National Minimum Wage

The National Minimum Wage (NMW) was introduced on 1 April 1999. There have already been a number of instances of employers being penalised for not complying with the legislation. HMRC are the agency that ensures enforcement of the NMW.


Highlighted below are the main principles of the minimum wage regulations (updated oct 2011).

What is the National Minimum Wage?


  • The current main rate of the NMW is £6.08 per hour for workers aged 21 and over.
  • The development rate for employees between 18 and 20 years old is £4.98 per hour.
  • 16 and 17 year olds must be paid a development rate which is £3.68 per hour.


The Employment Equality (Age) Regulations provide a specific lawful exemption enabling young workers to continue to be paid below the standard adult NMW and allowing the different rates to be used according to the above age bands. This was in response to employers’ concerns about financial pressures if the maximum rate was applied to all employees.


In addition, there is a fair piece rate which means that employers must pay their output workers the minimum wage for every hour they work based on an hourly rate derived from the time it takes a worker working at average speed to produce the work in question. The entitlement of workers paid under this system is uprated by 20%. This means that the number reached after dividing the NMW by the average hourly output rate must be multiplied by 1.2 in order to calculate the fair piece rate.


There are no exemptions from paying the NMW on the grounds of the size of the business.


Key Questions


Who does not have to be paid the National Minimum Wage?


  • The genuinely self-employed.
  • Company directors who do not have contracts of employment.
  • Some apprentices, for example those under 19.
  • Some other trainees on government funded schemes or programmes supported by the European Social Fund.
  • Students doing work experience as part of a higher education course.
  • People living and working within the family, for example au pairs.
  • Friends and neighbours helping out under informal arrangements.
  • Members of the armed forces.
  • Share fishermen.
  • Prisoners.
  • Volunteers and voluntary workers.
  • Religious and other communities.


Please note that HMRC have the power to serve an enforcement notice requiring the payment of at least the NMW, including arrears, to all family members working for a limited company.


What is taken into account in deciding whether the NMW has been paid?


The amounts to be compared with the NMW include basic pay, incentives, bonuses and performance related pay and also the value of any accommodation provided with the job.


Overtime, shift premiums and regional allowances are not to be taken into account and benefits other than accommodation are also excluded.


What records are needed to demonstrate compliance?


There is no precise requirement but the records must be able to show that the rules have been complied with if either the HMRC or an Employment Tribunal requests this to be demonstrated. Where levels of pay are significantly above the level of the NMW, special records are not likely to be necessary.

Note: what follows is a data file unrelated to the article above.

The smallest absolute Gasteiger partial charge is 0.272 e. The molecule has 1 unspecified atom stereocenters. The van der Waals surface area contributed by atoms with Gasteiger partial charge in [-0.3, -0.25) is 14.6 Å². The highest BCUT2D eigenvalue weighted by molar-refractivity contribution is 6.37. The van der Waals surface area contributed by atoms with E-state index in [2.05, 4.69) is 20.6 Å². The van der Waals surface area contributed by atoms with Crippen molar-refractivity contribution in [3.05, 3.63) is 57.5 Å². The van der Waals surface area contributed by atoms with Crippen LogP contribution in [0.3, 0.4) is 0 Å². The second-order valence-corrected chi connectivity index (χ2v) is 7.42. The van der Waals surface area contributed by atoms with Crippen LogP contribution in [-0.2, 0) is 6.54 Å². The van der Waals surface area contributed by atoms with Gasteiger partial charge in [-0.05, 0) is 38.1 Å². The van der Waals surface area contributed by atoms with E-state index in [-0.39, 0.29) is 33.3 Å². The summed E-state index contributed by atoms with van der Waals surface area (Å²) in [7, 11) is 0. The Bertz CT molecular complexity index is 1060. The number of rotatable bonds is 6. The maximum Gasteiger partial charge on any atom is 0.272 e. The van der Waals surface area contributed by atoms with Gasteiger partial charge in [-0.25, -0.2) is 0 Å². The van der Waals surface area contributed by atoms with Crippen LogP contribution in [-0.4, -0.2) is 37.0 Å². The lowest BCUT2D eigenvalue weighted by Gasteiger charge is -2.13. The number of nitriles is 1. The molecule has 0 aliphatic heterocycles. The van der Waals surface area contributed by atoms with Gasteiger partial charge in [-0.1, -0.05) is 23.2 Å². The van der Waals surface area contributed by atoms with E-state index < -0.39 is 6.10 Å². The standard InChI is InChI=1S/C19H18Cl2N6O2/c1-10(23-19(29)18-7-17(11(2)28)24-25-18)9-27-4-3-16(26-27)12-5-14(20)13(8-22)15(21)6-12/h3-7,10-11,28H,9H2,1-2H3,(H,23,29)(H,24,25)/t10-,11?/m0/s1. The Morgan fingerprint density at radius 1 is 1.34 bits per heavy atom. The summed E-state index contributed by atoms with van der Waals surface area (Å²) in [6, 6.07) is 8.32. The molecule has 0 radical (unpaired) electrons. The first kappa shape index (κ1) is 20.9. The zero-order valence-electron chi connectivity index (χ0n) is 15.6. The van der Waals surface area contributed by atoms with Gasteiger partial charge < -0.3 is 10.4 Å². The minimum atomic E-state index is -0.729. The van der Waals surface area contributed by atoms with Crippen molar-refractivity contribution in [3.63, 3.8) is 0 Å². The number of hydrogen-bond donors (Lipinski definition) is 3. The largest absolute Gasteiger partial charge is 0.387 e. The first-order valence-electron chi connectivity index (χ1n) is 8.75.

It is recommended that the relevant records are kept for at least six years.


Normally there is not likely to be any serious difficulty in demonstrating compliance where employees are paid at hourly, weekly, monthly or annual rates but there may be difficulties where workers are paid on piece-rates and where, for example, they work as home-workers.


Where piece rates are used, employers must give each worker a written notice containing specified information before the start of the relevant pay period. This includes confirmation of the ‘mean’ hourly output and pay rates for doing their job.


What rights do workers have?


Workers are allowed to see their own pay records and can complain to an Employment Tribunal if not able to do so.


They can also complain to HMRC or to a Tribunal if they have not been paid the NMW. They can call the confidential helpline 0845 6000 678.


What are the penalties for non-compliance?


Enforcement notices can be issued if underpayments are discovered and there can be a penalty equivalent to twice the hourly amount of the NMW for each worker that has been underpaid multiplied by the number of days that enforcement notices are not complied with.

There could also be a maximum fine of £5,000 for having committed a criminal offence.


How We Can Help


We will be more than happy to provide you with assistance or any additional information required. We also offer a full payroll service - please contact us if you would like more information.




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© KM Business Services 2013. All rights reserved. The document provides only an overview of the regulations in force at the date of publication, and no action should be taken without consulting the detailed legislation or seeking professional advice. Never rely exclusively on our standard answers and general content and always do your own specific research.  Always have the entire facts and all documents to hand before making any decision.

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